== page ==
Gig economy workers protest in California to demand more rights and protections. Source: Megan Rose Dickey/Protocol.

However, other voices have been critical of the project . “The narrative that we are moving towards a more automated and efficient society tends to forget the fact that there are real human beings behind many of the digital systems ,” said Amos Toh, a researcher at Human Rights Watch who specializes in artificial intelligence. Toh recalled that the strong evolution of technology has led to a frantic search for low-cost workers to be used to train an AI . Companies also seek labor from groups of people who have no alternative, such as refugees, asylum seekers, citizens of low-income countries and, in this case, prisoners .

Does training an AI allow you to acquire skills? Not exactly

Both Toh and some researchers at the University of Helsinki also highlighted that it is not yet clear how the repetitive and mechanical tasks performed to train an AI can prepare a person for the world of digital work . Human Rights Watch reiterated that more effective and proven initiatives could be encouraged to provide skills to detainees, such as online coding and computer courses.

Finnish public opinion has willingly accepted Metroc's initiative because it trusts in the quality of Finland's prison system , and is sure that the prisoners involved are fully free to choose what activities to carry out. But it is necessary to ask ourselves what effects a similar project applied in countries where prison systems are much harsher and less efficient could have. According to areport by the ACLU (American Civil Liberties Union), in the United States 75% of prisoners say they are forced to do work . In such a condition, even the training of an AI could effectively become a form of exploitation.

The Mechanical Turk

The social impact of the functioning of an AI can be explained with the story of the Mechanical Turk . Between the end of the 18th century and the beginning of the 19th century, a Hungarian inventor created a wooden automaton , in the shape of a human dressed as a Middle Easterner (the Turk) and operated by a box full of automated gears . The mechanical Turk was able to play chess thanks to the secret mechanisms of the box, and was such a strong automaton that he beat many chess players of the time , a bit like today's AIs. Legend has it that he also defeated Napoleon at chess .

Training an AI: Mechanical Turk
Illustration of the Mechanical Turk designed in 1770 by Hungarian inventor Wolfgang von Kempelen. The original was destroyed by fire in 1854. Source: Joseph Racknitz – Humboldt University Library.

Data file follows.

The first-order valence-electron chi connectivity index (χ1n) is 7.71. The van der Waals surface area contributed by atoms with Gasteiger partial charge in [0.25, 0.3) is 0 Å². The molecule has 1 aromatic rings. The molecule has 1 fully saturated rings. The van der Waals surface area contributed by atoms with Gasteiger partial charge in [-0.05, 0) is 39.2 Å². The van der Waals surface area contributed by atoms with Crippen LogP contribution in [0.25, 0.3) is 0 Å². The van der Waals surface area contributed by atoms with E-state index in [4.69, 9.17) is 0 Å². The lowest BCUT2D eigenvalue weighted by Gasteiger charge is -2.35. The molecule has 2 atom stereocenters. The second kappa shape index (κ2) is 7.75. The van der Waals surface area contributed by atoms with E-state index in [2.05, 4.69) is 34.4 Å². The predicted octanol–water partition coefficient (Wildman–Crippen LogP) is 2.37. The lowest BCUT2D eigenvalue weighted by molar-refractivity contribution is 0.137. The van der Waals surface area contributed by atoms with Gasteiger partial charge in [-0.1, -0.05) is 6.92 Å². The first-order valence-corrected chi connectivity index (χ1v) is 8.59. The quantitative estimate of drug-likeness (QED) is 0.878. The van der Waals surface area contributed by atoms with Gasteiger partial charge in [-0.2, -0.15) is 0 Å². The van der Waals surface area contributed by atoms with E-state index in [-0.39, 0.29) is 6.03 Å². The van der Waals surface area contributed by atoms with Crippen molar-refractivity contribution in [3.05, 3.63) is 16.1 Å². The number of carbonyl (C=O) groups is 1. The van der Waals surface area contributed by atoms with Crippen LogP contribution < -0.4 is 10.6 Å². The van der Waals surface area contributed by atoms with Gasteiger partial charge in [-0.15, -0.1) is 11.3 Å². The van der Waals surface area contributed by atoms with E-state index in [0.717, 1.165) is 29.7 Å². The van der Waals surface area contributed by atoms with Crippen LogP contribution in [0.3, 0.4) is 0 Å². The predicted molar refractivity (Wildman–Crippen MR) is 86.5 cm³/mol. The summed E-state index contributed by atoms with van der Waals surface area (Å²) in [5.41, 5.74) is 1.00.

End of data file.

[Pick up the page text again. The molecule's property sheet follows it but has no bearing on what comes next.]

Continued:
Everyone wondered the secret of the mechanism. In the end, it was discovered that in the box that operated the Turk there were no automatic gears, but simply a small man , very good at playing chess, who operated the automaton. Behind the mechanical automation there was nothing other than the work of a man, in flesh and blood.

In 2005, Amazon took inspiration from this story to name its crowdsourcing platform, Amazon Mechanical Turk . Crowdsourcing platforms allow you to organize and direct the tasks performed by thousands of human beings around the world , and are used by many companies to train and collect data used by AI.

The underpaid army that makes AI alive

Simply put, Amazon's platform allows you to break down millions of repetitive operations , such as classifying images or recognizing violent social content, into small actions that can be carried out by thousands of workers at the same time . These shares are rewarded as little as a few cents each ; this allows us to reduce the costs of developing a technology such as artificial intelligence, thanks to the thousands of workers who live in low-income countries or who have no alternatives to survive.

Companies that boast of being “FullAI”, and completely digital, are actually supported by thousands of workers forced by social circumstances to carry out repetitive and poorly paid tasks . These workers do not have full freedom to choose another job, as in the case of a detained person, and in some cases can earn less than €2 an hour , while on the other side of the world executives of digital companies receive investments millionaires.

The article Finnish prisoners employed to train an AI and other stories was written on: Tech CuE | Close-up Engineering .